You know, while we’re walking along the road, if we would happen to stumble or slip or trip or walk too close to the edge, we might find ourselves in the ditch.  Well if you find yourself in the ditch you have a choice to make.  Number one, you can continue to walk in that ditch even though it’s rocky and muddy, because, after all, you know, you’re not a very good person.  You really don’t deserve to walk on that nice road anyway.  So just stay in the ditch and condemn yourself, and feel bad and awful about it.  Or number two you could choose to beat yourself.  How could you be so stupid as to fall in the ditch?  You get muddier and more miserable if you get stuck in condemnation.  Number three, you could choose to become angry and bitter at that fellow who just sped by that caused you to slip into the ditch.  There’s probably going to be somebody coming around the corner in a few minutes and do the same thing again, so you might as well just stay there and wallow.  Or number four, you can recognize, “Hey, I’m in a ditch!” Step back up on the road, and start walking.  And end up where you were going, cleaner and happier.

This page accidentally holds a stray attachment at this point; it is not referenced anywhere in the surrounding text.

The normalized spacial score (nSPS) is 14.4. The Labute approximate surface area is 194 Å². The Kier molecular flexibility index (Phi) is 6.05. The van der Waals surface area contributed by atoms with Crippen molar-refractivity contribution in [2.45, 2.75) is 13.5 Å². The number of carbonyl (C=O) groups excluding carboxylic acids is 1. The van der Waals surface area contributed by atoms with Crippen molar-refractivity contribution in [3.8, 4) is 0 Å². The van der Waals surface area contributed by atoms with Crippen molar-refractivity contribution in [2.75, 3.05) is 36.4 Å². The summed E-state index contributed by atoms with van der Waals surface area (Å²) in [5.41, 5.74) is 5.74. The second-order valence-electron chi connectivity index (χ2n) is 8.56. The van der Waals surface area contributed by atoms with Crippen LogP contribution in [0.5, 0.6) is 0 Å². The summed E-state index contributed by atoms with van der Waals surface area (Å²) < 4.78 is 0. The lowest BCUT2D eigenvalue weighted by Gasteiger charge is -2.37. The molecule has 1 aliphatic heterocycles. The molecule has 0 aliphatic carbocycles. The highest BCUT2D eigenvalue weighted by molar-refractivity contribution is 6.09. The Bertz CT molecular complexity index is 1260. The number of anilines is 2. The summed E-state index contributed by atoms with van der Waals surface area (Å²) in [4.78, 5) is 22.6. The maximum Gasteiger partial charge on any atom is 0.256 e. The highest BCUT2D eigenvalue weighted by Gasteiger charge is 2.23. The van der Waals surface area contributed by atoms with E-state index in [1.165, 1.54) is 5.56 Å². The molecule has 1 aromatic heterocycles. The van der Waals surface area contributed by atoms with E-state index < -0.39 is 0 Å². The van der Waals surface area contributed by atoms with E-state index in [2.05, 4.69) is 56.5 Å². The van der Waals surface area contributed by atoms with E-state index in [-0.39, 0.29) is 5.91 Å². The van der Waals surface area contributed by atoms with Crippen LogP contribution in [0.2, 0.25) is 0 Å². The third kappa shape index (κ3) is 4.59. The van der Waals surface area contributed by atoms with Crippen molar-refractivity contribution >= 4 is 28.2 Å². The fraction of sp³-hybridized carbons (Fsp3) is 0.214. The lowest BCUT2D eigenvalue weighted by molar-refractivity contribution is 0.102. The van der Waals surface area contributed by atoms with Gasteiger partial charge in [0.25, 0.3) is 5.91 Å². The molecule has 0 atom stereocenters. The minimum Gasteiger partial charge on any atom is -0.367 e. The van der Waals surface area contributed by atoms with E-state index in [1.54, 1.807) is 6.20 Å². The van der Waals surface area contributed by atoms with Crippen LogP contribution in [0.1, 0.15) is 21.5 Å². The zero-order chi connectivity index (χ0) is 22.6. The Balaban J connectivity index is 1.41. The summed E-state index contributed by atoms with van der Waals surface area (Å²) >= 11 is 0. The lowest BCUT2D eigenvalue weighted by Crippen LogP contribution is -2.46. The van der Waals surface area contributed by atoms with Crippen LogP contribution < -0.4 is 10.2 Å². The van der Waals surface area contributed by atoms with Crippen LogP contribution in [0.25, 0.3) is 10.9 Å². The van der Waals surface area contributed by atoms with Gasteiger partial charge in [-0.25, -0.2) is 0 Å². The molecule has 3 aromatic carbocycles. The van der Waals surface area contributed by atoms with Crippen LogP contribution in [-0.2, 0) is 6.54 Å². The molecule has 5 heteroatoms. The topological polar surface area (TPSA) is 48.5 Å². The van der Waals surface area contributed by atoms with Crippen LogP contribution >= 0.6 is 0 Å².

I think we need to quit blaming the way we are on the things that we’ve suffered, the way we grew up, the people that hurt us.  I think once you deal with those things, once you repent, you need to get on the highway of holiness and walk.  See how much more progress you’ll make in faith as you stay fresh and current, and walk in freedom.  You know, God wants to use each of us to bless others once we have the issues of our life settled.  I used to wish when I was condemning myself that I could just get saved again, because then I could start over.  But I realize now His mercies are new every day.  I do start over; actually, moment by moment.  Many times a day I start over.  The most wonderful words that I hear my husband say these days are, “Mama, you are so different!”